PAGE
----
In the Middle Ages, textiles were variously used to preserve manuscripts, to increase their preciousness, to protect their bindings and their images, and to enhance the devotional experience of the reader. Along with other luxury goods like gold, ivory and precious stones, textile elements were one of the most often used; at the same time,Continue reading “TEXTILES”


Although precious stones constitute one of the most important ornamental elements of sacred scripture during the Middle Ages, their close association has never been systematically analyzed. As three-dimensional material entities mounted on the outer surfaces of codices, stones contribute to a transformation of the layers of written parchment into an object with sculptural qualities. WithContinue reading “PRECIOUS STONES”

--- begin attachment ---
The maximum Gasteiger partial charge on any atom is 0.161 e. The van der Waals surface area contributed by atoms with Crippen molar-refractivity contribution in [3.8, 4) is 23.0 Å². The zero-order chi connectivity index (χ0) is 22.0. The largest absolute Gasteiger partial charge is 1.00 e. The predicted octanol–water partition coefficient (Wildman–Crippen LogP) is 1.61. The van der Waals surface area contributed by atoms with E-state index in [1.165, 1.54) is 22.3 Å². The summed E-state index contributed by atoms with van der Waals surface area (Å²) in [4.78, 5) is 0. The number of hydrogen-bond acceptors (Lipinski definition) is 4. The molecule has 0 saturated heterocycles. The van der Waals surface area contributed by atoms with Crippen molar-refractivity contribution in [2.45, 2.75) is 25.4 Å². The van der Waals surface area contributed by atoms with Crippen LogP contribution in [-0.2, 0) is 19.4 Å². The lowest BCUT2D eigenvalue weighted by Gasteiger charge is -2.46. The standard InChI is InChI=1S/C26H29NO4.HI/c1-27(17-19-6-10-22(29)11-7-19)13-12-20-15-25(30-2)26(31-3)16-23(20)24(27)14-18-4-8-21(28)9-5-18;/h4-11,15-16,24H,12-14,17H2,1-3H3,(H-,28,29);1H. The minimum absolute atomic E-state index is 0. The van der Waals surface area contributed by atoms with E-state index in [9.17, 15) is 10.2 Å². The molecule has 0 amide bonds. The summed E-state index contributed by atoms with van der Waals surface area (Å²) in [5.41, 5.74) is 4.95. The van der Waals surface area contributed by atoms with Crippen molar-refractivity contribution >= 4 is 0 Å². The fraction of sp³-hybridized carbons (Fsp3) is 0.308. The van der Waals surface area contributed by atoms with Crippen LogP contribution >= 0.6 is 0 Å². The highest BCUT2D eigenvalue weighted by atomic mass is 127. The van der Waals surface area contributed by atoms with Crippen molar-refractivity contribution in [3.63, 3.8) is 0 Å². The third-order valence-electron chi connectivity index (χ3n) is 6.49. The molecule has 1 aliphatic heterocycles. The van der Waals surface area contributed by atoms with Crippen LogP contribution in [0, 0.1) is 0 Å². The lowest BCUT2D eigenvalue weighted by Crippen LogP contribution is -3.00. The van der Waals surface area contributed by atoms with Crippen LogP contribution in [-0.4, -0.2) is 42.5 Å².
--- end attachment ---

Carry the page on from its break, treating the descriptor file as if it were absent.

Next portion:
Precious manuscripts with purple-colored parchment skins and texts written in gold and silver are known to have been made since antiquity. Christian sacred scriptures thus embellished are first mentioned by Jerome, who harshly condemned the practice as unnecessary luxury. Regardless of this critique, purple manuscripts flourished. The embellishment of parchment with purple colorants is aContinue reading “PURPLE SKINS”


Throughout the Middle Ages, precious metals were a crucial part of “high-profile” book ornament: they defined the “gold-standard”, so to speak, of a certain level of book decoration. Yet the way in which this standard was conceived of varied greatly in different periods and regions. In fact, no other component of book ornament could beContinue reading “GOLDEN BOOKS”